Great News! My article on planning an Interfaith wedding was published today on Ezine!
You might be thinking that planning your Jewish/Interfaith wedding will be all about the conflict – but you can create a ceremony that everyone will love. By focusing on the relationship, and choosing traditions and readings to honor both sides, your family and guests will love what you create.
Many of my clients begin their Interfaith wedding plans with strong feelings of fear and trepidation. They often fear their family members will not approve, and they are overwhelmed with fear of offending a single guest by their ceremony choices. But today’s Interfaith weddings can be crafted so that everyone not only feels comfortable, but honored, by your commitment to be fair and inclusive to both parties’ faith and heritage.
When a couple comes to me, most often, one of them is Jewish. They are afraid that if they include Jewish traditions, they will offend the non Jewish partner’s family. Likewise, a mention of Jesus could be just enough to send that Yiddeshe bubbe flying for the nearest exit! You CAN create balance, but in order to do so, it requires a lot of open communication and a little strategy.
The first thing I recommend is keep everything as close to neutral as you can. Keep the foreign language to a minimum, and try not to “name” your spiritual reference. If you can agree that you both believe in G-d, then that will suffice when invoking a spiritual presence.
There are a few major components of a Jewish wedding that most people want to include. The chuppa, the ketubah, the wine, and breaking the glass, are all traditional rituals that are meaningful. Incorporate these into your ceremony, and ask your officiant to go into detail to explain what those rituals are, and why we include them. The more you explain, the less alienated your non-Jewish guests will feel, and everyone will appreciate the time you took to make them feel comfortable.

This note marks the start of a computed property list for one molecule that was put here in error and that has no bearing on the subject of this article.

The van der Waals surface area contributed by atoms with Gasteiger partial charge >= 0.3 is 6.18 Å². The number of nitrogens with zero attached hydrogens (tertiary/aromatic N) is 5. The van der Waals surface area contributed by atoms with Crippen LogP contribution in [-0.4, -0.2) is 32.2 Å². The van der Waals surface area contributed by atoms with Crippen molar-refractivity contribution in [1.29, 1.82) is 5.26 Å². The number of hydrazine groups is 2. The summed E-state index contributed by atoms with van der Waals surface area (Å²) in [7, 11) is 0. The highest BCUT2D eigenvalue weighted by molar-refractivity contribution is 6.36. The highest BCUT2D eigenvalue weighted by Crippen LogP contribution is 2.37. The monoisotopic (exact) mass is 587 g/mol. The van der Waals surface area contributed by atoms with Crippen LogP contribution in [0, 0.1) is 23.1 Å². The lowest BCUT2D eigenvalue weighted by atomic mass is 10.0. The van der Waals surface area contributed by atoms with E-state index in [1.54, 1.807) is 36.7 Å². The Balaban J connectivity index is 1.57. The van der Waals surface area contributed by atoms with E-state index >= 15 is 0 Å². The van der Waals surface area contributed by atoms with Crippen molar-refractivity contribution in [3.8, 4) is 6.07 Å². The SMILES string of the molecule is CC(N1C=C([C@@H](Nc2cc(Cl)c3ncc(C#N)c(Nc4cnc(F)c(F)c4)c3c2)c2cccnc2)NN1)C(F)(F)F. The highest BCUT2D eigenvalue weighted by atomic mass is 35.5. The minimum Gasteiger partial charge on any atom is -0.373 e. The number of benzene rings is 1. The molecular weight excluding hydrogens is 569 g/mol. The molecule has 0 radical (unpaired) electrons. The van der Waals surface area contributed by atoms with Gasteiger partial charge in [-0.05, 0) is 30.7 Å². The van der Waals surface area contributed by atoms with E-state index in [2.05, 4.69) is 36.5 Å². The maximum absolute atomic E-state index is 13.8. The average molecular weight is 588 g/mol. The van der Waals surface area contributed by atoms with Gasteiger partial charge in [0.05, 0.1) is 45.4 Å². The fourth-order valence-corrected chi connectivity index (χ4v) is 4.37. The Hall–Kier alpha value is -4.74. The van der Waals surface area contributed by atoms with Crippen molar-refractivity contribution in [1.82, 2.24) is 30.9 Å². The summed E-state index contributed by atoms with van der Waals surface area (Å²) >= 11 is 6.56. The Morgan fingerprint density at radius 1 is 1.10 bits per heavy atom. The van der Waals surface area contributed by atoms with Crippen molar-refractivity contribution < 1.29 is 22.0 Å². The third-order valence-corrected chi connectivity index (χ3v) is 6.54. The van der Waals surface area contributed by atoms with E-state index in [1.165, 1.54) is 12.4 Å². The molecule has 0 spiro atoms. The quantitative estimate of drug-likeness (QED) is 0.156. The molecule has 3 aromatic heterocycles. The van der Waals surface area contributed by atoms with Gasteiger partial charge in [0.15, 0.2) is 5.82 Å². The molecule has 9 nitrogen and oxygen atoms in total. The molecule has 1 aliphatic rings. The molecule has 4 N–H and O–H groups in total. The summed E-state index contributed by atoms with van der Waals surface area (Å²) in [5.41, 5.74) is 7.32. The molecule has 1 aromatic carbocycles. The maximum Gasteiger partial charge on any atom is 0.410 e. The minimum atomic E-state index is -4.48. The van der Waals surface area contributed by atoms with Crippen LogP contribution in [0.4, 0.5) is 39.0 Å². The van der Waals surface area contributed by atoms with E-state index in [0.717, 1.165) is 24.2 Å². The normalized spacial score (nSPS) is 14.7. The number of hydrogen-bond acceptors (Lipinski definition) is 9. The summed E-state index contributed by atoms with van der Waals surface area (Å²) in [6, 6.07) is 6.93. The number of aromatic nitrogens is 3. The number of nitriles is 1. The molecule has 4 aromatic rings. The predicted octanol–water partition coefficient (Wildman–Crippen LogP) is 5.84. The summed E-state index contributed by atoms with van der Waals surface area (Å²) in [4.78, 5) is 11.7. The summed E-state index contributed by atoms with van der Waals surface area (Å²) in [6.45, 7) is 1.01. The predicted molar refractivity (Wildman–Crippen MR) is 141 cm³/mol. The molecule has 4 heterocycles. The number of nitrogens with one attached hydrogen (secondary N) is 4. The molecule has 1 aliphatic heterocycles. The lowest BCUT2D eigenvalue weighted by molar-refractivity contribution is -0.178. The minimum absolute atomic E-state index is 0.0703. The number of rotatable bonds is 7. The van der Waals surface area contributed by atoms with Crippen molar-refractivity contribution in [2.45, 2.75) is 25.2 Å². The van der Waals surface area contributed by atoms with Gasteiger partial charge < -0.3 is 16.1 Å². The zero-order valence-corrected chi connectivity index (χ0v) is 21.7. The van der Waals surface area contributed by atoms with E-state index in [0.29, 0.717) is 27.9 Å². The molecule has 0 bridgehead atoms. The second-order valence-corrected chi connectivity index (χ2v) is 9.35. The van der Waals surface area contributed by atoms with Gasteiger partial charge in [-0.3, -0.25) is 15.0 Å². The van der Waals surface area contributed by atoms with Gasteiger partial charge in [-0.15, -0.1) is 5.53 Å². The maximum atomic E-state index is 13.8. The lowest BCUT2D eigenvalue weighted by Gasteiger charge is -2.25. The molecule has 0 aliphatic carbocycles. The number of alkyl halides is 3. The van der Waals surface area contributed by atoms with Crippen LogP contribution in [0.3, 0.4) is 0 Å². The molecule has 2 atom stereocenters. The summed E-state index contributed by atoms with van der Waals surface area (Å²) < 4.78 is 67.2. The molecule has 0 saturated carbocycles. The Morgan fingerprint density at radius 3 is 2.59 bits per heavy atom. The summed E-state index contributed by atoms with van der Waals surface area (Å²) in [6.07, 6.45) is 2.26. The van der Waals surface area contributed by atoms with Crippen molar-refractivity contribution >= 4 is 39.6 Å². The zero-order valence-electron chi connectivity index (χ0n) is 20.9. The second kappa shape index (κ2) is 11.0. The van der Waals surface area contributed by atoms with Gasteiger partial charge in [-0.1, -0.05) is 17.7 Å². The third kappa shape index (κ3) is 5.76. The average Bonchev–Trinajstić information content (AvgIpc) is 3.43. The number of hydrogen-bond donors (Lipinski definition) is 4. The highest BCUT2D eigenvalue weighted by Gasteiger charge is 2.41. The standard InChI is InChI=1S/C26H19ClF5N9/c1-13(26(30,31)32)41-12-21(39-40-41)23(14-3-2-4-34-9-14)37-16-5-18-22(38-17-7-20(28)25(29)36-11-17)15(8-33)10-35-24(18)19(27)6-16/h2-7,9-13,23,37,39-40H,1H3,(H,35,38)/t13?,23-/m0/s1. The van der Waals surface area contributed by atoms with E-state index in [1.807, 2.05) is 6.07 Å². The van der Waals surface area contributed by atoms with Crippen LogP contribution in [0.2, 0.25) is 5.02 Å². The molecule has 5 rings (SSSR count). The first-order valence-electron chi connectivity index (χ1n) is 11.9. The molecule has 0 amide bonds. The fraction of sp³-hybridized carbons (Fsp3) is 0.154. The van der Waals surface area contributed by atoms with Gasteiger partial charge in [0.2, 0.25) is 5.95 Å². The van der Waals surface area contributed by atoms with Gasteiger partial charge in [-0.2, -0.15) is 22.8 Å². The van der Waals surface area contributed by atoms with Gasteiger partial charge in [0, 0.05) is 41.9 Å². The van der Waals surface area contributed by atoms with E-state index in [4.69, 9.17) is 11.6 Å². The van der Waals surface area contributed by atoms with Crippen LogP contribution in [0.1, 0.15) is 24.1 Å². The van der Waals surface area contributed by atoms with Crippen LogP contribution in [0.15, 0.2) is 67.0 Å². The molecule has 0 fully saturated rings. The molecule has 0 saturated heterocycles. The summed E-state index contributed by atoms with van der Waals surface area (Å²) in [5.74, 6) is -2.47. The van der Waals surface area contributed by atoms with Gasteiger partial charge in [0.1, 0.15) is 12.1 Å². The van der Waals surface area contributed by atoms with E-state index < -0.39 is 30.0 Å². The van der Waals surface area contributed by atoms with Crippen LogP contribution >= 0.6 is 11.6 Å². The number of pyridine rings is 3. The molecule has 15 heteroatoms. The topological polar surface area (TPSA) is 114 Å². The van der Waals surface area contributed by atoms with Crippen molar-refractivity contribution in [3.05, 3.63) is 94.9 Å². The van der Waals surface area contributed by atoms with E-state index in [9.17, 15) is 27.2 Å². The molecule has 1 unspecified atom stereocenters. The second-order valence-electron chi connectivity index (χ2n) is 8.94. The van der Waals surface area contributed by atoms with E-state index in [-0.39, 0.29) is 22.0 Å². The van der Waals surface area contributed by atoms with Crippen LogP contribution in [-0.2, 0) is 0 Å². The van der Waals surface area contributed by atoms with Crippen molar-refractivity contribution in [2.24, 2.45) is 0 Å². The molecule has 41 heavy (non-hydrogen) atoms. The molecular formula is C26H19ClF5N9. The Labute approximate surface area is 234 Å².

For every ritual or tradition from the Jewish faith you choose – choose another from your other faith. A song, or a reading that invokes spiritual presence provides a beautiful balance. Incorporate a unification ceremony, such as a sand ceremony or unity candle. Readings such as the Apache Wedding Poem, or readings from Kalil Gibran also invoke spirituality, without isolating.
Choose an officiant who is highly experienced in crafting wedding ceremonies that reflect your backgrounds. Ask to see samples of ceremonies that the officiant has written, to see exactly how he or she blended the rituals of past clients, and imagine yourself sitting in the room listening to the wedding you are reading. Was it fair? Did it honor both sides? Did you feel embraced and included, rather than out of place? Most people don’t mind hearing something new – if you deliver it in just the right way.
I have found that the more I explain in a service, the more appreciative the non-Jewish guests are, and even the Jewish guests often learn something they didn’t know. Your parents will appreciate that you took the time to balance each side, and so will your guests. In the end, you will have a ceremony that focuses on your love, not your differences. Focus on the aspects that bring you together, and your guests will feel honored that they were asked to be a part of that. Stay true to who each of you are, and recognize that it is also your differences, as well as your similarities that make each one interesting to the other. When both are honored, conflict cannot exist.
Your wedding then becomes a celebration of your individuality, and the commitment you are making to come together as one. With tolerance, understanding, patience and communication, your Jewish/Interfaith wedding ceremony will be absolutely beautiful.